Michael Jackson’s Accusers, Wade Robson And James Safechuck, Address Dave Chappelle’s Comments

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As The Inquisitr previously reported, Dave Chappelle recently said in his new Netflix special, Sticks & Stones, that he doesn’t believe Michael Jackson’s accusers, Wade Robson and James Safechuck. The pair made the accusations in the controversial HBO documentary, Leaving Neverland, in which they claim the King of Pop molested them as children.

TMZ reports that both Robson and Safechuck have responded to Chappelle’s comments.

“He can say whatever he wants,” Robson said. “It reveals him, not us.”

Robson’s lawyer, Vince Finaldi, also threw in his two cents.

“Although Mr. Chappelle is entitled to his opinions, however misinformed they may be, it’s unfortunate that he has chosen to use his platform to shame sexual abuse victims, and spread his ignorance of sexual abuse and the way it is perpetrated upon children, in an attempt to resurrect his career,” he said.

Finaldi suggests that Chappelle look to the career of fellow comedian Hannibal Buress, who drew attention to Bill Cosby’s alleged sexual abuse and used his platform to enact positive social change.

As for Safechuck, he claims to feel for the other children who are suffering from sexual abuse.

“I’m heartbroken for all those children who look to see how they will be received when they finally find the courage to speak out about their sexual abuse.”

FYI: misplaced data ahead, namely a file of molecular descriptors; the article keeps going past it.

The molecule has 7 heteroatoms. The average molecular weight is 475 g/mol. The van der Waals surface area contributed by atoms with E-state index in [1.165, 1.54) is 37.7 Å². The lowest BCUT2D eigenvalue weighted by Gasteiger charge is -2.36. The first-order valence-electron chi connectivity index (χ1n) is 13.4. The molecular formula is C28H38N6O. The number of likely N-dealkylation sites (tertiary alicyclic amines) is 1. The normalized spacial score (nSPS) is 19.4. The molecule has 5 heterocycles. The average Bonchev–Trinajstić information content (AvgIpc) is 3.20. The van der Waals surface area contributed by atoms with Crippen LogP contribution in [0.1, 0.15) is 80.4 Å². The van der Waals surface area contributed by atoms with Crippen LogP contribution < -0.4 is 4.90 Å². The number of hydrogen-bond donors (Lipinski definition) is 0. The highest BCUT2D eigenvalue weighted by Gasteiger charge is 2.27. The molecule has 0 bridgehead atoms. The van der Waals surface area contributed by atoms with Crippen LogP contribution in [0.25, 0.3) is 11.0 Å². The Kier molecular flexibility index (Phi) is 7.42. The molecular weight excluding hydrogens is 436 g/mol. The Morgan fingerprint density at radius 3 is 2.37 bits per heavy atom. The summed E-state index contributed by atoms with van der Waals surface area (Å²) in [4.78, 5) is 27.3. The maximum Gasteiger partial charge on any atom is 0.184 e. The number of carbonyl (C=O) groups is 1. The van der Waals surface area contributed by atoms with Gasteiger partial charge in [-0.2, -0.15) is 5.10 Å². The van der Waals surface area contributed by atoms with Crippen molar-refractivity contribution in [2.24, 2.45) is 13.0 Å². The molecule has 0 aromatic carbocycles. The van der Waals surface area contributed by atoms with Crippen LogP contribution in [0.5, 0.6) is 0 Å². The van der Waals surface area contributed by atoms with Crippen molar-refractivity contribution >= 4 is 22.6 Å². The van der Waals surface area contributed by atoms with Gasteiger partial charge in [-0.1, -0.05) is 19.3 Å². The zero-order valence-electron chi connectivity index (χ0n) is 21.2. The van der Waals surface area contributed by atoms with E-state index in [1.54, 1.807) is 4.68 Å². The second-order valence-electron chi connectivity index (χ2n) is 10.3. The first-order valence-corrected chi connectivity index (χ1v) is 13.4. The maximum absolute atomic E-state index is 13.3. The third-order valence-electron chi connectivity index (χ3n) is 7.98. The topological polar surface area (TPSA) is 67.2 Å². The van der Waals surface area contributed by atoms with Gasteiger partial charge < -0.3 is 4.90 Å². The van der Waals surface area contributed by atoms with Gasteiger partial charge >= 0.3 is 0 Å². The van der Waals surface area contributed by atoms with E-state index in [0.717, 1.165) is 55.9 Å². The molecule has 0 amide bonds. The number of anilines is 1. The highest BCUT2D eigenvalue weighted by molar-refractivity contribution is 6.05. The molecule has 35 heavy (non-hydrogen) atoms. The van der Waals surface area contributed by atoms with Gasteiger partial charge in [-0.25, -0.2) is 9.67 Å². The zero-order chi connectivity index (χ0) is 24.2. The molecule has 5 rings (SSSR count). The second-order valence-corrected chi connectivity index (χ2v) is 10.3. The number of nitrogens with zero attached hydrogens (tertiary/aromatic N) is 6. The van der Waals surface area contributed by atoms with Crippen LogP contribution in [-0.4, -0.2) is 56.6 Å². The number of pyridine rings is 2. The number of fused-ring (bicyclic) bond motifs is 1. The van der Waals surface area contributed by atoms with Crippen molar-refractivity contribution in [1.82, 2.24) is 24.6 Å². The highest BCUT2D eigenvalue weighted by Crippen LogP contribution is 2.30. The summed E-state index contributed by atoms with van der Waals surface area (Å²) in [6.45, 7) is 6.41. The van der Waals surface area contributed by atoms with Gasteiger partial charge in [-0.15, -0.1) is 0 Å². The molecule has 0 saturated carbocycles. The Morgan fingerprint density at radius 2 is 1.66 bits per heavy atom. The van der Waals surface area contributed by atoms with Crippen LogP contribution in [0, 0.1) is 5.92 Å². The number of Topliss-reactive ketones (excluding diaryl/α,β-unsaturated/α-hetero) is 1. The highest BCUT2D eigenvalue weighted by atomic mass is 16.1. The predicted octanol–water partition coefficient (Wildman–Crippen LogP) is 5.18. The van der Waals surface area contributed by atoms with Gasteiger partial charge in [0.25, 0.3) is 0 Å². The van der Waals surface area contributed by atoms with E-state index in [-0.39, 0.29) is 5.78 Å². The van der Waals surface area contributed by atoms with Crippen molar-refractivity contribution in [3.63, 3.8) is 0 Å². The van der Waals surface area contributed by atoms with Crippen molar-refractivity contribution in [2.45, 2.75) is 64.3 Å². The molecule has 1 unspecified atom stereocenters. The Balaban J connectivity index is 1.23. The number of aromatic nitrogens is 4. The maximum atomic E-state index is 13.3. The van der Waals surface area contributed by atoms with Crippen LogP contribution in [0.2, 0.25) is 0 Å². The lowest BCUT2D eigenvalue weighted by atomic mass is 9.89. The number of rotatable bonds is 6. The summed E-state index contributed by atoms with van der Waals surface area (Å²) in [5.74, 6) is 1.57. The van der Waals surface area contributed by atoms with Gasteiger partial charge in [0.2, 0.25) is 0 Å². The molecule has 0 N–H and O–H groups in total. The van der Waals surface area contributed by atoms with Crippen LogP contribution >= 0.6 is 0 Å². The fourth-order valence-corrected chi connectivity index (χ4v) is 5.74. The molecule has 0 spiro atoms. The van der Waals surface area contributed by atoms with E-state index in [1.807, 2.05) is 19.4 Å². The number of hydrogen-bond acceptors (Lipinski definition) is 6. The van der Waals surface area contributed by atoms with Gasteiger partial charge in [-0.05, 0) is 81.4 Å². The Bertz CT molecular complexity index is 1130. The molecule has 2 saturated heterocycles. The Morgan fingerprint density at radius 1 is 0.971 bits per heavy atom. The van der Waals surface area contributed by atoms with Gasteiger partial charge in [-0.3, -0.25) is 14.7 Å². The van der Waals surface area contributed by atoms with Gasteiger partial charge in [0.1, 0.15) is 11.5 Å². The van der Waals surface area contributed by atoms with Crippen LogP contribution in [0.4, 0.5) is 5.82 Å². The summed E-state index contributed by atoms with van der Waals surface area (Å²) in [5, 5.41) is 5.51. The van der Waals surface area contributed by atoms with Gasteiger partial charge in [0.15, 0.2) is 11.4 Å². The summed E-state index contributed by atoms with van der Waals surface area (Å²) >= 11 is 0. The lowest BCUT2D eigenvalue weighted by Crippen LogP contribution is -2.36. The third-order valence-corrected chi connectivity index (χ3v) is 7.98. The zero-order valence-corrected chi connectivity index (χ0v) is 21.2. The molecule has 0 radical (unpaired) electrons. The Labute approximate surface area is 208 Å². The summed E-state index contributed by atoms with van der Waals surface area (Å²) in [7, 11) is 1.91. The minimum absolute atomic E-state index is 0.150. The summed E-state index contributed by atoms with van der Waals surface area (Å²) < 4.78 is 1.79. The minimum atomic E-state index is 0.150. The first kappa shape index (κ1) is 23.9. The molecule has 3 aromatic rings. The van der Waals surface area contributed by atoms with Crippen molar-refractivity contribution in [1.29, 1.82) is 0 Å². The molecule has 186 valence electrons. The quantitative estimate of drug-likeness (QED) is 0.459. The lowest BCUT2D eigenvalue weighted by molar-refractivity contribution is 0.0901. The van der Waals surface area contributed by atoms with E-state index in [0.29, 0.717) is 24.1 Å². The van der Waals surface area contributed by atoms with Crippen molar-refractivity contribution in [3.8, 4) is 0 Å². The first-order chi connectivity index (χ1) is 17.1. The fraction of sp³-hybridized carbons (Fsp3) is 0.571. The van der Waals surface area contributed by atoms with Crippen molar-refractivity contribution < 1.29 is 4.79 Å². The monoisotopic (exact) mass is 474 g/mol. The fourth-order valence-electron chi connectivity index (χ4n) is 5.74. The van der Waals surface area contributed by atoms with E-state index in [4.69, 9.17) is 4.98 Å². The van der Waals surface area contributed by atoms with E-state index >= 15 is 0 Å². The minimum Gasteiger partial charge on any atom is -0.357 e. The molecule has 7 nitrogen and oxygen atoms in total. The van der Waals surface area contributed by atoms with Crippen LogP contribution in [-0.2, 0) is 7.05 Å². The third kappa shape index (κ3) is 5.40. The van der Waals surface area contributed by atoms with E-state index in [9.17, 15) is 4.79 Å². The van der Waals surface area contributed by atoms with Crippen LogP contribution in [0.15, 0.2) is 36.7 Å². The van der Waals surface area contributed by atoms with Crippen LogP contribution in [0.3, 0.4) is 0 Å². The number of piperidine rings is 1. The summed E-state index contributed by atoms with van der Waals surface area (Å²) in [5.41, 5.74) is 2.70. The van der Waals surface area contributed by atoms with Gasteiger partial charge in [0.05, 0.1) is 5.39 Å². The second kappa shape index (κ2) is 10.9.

Safechuck reached out to other survivors and said they shouldn’t let the behavior of Chappelle or anyone else prevent them from coming forward.

“Together we are strong,” he said.

Per The Inquisitr, the documentary Michael Jackson: Chase the Truth was recently released to streaming services and acts to counter Leaving Neverland and attack its credibility. The film highlights that Robson and Safechuck filed an unsuccessful civil action against the Jackson estate, suggesting that this failure is what pushed them to create Leaving Neverland with director Dan Reed.

In addition, writer Mike Smallcombe notes that the pair have both defended Jackson under oath on multiple occasions, which makes them perjurers.

“When money is involved you need to be wary,” he said.

Others, such as filmmaker Louis Theroux, believe that Jackson supporters are being ignorant and are suffering from self-grooming. He claims that these defenders are unable to realize that people who have suffered from sexual abuse may take years to process that they were victims.

Theroux claims that sexual abuse throws off the circuits of the brain in ways that most people can’t understand. He suggests that this lack of understanding is why so many of Jackson’s defenders cannot see things from the victims’ perspectives.